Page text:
Date of Award
Doctor of Philosophy (PhD)
Jessicah Krey Duckworth
This practical theological project contributes to a Pentecostal theology of suffering and healing by employing the method of Christopraxis as put forth by Ray Anderson and Andrew Root. In Pentecostal hermeneutical fashion, this project draws from others’ experiences and considers them alongside Scripture. It juxtaposes the themes of absence and presence by reflecting on the participants’ experiences and John’s Gospel by drawing from Craig Keener and Marianne Meye Thompson. This qualitative study answers the question as to how eight Classical Pentecostals experienced God and others when they did not experience a divine intervention to eradicate their suffering. The participants’ inability to cause God to instantaneously deliver them from their suffering, i.e. nothingness, is referred to as God’s apparent absence and is placed alongside God’s presence by exploring Pentecostalism’s historical roots of the Azusa Street Revival. The participants’ experiences with God amidst their suffering is examined by using James K. A. Smith, arguing that they experienced both nothingness in God’s omnipresence and intense instances of divine presence in nothingness. God’s presence was also experienced in person-to-person ministry as believers participated in Christ’s ministry of revelation and reconciliation. While unhelpful responses reinforced the individualistic tendency of Pentecostalism, helpful responses demonstrated suffering as an opportunity for relationality when considering John Bowlby’s attachment theory. By arguing that Christ is the embodiment of God’s empathy, this study proposes a theological praxis of empathy by using Marshall Rosenberg’s Nonviolent Communication. Such acts of love participate in Christ’s ministry of presence and demonstrate to the world we are Christ’s disciples.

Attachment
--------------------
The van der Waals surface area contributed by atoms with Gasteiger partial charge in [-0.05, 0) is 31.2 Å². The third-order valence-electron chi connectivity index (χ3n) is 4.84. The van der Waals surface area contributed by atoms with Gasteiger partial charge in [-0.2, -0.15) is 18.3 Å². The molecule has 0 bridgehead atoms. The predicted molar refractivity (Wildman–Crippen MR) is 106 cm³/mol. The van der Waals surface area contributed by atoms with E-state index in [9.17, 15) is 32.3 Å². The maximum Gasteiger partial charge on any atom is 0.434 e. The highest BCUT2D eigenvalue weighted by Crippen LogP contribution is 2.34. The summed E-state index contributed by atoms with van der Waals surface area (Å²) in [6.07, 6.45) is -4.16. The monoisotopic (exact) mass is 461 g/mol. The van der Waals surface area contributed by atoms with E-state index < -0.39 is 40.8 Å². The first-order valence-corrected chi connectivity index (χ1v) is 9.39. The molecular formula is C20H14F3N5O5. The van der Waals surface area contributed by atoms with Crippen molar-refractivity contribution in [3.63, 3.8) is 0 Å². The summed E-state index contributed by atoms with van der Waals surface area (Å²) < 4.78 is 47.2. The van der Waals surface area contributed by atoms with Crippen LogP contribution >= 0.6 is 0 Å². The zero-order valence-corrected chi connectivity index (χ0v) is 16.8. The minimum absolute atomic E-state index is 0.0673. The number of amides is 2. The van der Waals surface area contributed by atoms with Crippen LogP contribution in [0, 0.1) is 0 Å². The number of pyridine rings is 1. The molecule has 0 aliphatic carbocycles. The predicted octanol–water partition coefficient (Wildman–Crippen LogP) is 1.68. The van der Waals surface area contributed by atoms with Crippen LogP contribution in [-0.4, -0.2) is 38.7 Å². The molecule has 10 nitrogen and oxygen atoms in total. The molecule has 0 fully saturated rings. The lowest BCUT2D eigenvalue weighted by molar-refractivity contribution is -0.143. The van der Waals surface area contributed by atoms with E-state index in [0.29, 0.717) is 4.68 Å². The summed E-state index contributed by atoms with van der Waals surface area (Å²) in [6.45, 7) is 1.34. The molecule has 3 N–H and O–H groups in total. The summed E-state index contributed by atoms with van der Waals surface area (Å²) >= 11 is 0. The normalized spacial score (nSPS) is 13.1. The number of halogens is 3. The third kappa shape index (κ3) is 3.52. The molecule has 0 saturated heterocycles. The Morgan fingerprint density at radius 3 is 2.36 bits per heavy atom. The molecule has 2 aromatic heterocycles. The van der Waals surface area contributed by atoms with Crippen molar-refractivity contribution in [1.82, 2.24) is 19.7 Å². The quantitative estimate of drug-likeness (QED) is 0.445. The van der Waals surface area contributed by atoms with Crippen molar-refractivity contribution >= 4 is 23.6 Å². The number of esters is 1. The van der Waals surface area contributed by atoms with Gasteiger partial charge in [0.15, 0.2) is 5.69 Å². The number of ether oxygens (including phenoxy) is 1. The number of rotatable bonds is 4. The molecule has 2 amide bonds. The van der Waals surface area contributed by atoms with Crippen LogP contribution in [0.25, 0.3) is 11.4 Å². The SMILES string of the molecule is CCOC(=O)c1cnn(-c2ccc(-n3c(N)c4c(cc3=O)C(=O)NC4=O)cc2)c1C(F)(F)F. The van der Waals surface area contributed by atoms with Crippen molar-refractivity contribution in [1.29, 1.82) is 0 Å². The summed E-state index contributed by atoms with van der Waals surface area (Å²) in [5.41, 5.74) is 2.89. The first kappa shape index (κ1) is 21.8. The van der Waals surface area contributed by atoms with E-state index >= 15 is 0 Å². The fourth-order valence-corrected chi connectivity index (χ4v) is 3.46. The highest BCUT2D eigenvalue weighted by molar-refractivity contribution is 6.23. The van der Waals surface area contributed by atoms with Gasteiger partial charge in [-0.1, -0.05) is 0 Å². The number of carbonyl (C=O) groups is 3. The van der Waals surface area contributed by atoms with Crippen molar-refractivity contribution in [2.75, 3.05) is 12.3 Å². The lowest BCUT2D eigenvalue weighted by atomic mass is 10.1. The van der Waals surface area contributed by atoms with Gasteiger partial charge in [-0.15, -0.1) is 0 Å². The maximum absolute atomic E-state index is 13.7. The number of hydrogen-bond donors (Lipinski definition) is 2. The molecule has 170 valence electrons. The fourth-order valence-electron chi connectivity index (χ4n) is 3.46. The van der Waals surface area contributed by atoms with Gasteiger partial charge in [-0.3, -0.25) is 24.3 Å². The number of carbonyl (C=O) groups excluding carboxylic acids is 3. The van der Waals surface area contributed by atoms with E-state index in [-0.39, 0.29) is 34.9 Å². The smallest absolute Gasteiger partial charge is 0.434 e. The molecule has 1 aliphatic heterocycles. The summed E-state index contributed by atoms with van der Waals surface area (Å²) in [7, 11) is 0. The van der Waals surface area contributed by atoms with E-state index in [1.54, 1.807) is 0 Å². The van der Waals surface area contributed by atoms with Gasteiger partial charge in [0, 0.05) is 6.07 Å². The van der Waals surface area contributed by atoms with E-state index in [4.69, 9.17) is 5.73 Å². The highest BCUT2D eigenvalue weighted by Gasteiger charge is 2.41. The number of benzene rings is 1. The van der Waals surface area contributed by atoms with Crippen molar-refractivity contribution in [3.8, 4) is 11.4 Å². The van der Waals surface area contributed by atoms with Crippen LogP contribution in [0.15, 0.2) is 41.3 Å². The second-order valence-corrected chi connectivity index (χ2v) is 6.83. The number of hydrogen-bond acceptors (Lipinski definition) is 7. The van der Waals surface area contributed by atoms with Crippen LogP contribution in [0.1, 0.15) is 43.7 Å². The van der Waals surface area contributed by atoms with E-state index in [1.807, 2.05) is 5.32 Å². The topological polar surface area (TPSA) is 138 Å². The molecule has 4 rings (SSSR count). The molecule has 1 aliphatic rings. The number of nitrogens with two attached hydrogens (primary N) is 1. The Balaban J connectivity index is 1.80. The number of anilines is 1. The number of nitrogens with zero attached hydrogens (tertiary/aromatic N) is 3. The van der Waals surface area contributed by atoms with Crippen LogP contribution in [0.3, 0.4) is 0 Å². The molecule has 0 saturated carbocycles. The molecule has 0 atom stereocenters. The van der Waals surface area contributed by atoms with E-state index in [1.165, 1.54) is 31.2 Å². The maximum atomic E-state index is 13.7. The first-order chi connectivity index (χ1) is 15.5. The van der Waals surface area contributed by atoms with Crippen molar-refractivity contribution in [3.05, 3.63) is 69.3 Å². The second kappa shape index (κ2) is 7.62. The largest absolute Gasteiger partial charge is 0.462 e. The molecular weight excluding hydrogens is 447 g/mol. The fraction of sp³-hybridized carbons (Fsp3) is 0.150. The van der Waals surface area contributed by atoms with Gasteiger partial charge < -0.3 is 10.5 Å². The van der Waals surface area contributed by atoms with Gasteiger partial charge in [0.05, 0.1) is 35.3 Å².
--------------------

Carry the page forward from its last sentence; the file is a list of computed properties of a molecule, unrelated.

Walter Engelbert, Pamela Fay, "Who is Present in Absence?: A Pentecostal Theological Praxis of Suffering and Healing" (2017). Doctor of Philosophy Theses. 19.